As declarative sentences go, Kentucky sophomore Alex Poythress won the prize on Friday.
"We owe them one," he said in packing a lot of meaning and purpose into four monosyllabic words.
Poythress meant the Tennessee Volunteers, who play UK at high noon Saturday. The last time the teams met, Tennessee enjoyed its biggest margin of victory in the series' 216-game history.
But John Calipari's abbreviated hello-I-must-be-going "news" conference a few minutes later cast doubt on whom exactly Kentucky would like to reimburse.
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■ Tennessee? The Vols were never mentioned in Calipari's six-minute, 46-second cameo appearance (about half the time he usually spends sharing the day's talking points).
■ Arkansas, which beat Kentucky earlier this week? If so, that must wait until Feb. 27, when the Razorbacks play UK in Rupp Arena.
■ Ron Groover, James Breeding and Roger Ayers (the referees in the Kentucky-Arkansas game Tuesday)? Calipari made several references to "fate," a term control-obsessed coaches seldom use.
"We had breakdowns," he said of the 87-85 loss at Arkansas, "and where fate intervened against us. About seven plays."
When asked if fate blew a whistle in Fayetteville, Calipari avoided a direct response. He simply repeated how "fate intervened" in Fayetteville. The UK coach also suggested that fate prevented a rousing victory that could propel Kentucky forward.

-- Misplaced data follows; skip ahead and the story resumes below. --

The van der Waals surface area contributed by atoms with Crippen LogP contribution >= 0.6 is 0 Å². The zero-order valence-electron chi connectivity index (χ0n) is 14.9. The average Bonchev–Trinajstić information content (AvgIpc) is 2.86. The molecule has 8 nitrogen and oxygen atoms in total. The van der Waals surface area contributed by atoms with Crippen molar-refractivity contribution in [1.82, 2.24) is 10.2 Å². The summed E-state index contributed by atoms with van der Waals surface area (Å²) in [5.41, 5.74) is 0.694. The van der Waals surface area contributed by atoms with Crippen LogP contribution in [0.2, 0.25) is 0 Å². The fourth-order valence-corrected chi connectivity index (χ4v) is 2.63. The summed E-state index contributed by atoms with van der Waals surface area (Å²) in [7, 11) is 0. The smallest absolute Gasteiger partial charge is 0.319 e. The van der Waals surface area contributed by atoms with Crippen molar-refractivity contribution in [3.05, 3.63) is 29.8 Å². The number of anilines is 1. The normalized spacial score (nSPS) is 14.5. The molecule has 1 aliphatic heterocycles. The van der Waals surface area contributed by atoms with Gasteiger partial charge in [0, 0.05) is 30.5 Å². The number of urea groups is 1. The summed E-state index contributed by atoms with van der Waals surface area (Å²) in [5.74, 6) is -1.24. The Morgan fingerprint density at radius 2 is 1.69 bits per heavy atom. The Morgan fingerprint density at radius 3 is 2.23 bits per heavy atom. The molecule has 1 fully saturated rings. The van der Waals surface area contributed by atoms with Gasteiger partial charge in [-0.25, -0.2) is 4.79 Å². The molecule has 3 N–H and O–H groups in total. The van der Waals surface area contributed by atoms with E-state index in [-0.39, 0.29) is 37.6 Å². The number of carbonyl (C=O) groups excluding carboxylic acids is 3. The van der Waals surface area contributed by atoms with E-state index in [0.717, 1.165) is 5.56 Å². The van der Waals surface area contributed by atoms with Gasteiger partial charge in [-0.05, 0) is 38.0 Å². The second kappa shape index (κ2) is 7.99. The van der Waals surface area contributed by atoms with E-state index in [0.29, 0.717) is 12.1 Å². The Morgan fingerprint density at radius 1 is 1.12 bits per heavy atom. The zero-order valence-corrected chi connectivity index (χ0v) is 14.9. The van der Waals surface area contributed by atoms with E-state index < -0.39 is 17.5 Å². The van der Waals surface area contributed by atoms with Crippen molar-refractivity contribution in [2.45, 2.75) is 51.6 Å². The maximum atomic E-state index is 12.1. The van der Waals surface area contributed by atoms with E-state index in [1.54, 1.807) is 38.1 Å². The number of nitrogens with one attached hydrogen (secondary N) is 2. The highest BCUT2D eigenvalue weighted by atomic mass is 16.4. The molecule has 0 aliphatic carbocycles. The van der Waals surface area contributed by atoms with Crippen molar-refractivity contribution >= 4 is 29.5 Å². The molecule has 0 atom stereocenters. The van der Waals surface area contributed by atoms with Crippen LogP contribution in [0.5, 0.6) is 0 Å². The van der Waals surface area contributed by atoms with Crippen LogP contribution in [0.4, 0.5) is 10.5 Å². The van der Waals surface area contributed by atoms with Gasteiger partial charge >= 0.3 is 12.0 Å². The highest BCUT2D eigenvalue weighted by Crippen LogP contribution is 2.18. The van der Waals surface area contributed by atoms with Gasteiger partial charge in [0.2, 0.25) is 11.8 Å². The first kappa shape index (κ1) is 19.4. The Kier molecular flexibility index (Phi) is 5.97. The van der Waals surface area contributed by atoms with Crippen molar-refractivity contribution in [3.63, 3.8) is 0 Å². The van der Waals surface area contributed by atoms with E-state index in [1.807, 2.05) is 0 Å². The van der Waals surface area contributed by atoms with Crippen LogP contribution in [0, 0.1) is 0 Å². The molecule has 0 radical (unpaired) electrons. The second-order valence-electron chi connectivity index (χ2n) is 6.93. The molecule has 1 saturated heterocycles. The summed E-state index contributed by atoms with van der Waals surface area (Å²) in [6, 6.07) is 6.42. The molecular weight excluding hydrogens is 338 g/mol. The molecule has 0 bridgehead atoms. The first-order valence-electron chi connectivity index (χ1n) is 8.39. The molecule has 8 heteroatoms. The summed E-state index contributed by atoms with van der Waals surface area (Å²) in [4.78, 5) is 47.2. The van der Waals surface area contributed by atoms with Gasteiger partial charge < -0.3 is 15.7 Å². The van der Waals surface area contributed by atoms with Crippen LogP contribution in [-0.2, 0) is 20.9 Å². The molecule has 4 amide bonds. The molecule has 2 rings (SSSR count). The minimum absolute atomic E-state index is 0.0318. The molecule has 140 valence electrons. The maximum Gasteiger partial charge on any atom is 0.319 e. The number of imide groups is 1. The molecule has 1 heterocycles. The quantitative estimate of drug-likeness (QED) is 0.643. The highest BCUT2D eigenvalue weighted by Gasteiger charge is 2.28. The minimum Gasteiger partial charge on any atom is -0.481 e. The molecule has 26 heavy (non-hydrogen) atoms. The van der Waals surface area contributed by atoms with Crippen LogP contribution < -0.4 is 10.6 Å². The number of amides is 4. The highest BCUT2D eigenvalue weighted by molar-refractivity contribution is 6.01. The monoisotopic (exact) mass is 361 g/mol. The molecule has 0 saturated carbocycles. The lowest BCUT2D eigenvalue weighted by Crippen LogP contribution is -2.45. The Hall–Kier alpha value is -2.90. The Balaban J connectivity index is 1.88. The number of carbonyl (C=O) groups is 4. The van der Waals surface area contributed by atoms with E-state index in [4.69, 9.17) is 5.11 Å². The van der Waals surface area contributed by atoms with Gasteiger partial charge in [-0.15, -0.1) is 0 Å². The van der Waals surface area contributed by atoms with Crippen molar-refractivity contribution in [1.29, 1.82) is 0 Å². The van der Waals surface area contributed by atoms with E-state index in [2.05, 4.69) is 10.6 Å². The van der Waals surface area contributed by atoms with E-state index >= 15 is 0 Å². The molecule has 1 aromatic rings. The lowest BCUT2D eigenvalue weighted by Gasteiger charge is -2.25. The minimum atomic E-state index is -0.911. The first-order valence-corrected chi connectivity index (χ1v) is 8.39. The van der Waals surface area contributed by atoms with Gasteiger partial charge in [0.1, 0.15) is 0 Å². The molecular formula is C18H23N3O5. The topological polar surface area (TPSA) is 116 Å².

Of course, Calipari once noted how the "Kentucky Effect" played a (pro-UK?) role in how games were officiated. No one mentioned an "Arkansas Effect," although the Hogs have won 24 of their 25 most recent home games.
After the victory over Kentucky, Arkansas Coach Mike Anderson saluted his team's ability to set aside the disappointment of an overtime home loss to Florida three days earlier. "Sometimes guys have flashbacks," he said.
Now, Kentucky must not dwell on Tuesday's disappointment. Judging by the questions and answers Friday, the BBN has not flushed the Arkansas game from its G.I. tract.
"Everybody was trying real hard," Poythress said. "Nobody was lollygagging out there. We just got a few bad calls and things didn't go our way.
"It hurt us a lot, and no one wants to lose a game like that. We fought so hard to put it into overtime, fought so hard to try again to put it into double overtime (and) just to lose like that, it really hurt. We just want to come back tomorrow and play a good game."
Poythress denied that Kentucky players might experience "flashbacks" on Saturday.
"No, we just tried to keep our heads up," he said. "We played hard, we played great, just sometimes the ball doesn't bounce our way. We're trying to get focused and get ready for the next game."
Tennessee players spoke of Kentucky trying to take out any lingering frustration on Saturday.
"I feel they'll play better," said Jarnell Stokes, who found the Kentucky-Arkansas game compelling television. "I was planning to go to sleep early that night," he said. "I couldn't go to sleep. I had to watch that game."
The loss at Arkansas put UK players in a foul mood, Marcus Lee said. "The mood is a lot more aggressive during practice. You definitely saw the players go a lot harder. Just going at everybody constantly."
Tennessee's 88-58 victory over Kentucky last Feb. 16 was, in part, a product of timing. Four days earlier at Florida, UK lost star freshman Nerlens Noel to a torn anterior cruciate ligament.
It wasn't pretty as UT won the rebounding battle 39-21, shot 58 percent and took full advantage of then-freshman Willie Cauley-Stein's unfamiliarity with center stage (two points, two rebounds, four turnovers and five fouls in 23 fitful minutes).
"That was a big game-changer," Poythress said. "... We were kind of confused out there. Our defense had really changed. But we want to look at it as a new year and just try to focus on this year and focus on winning this game."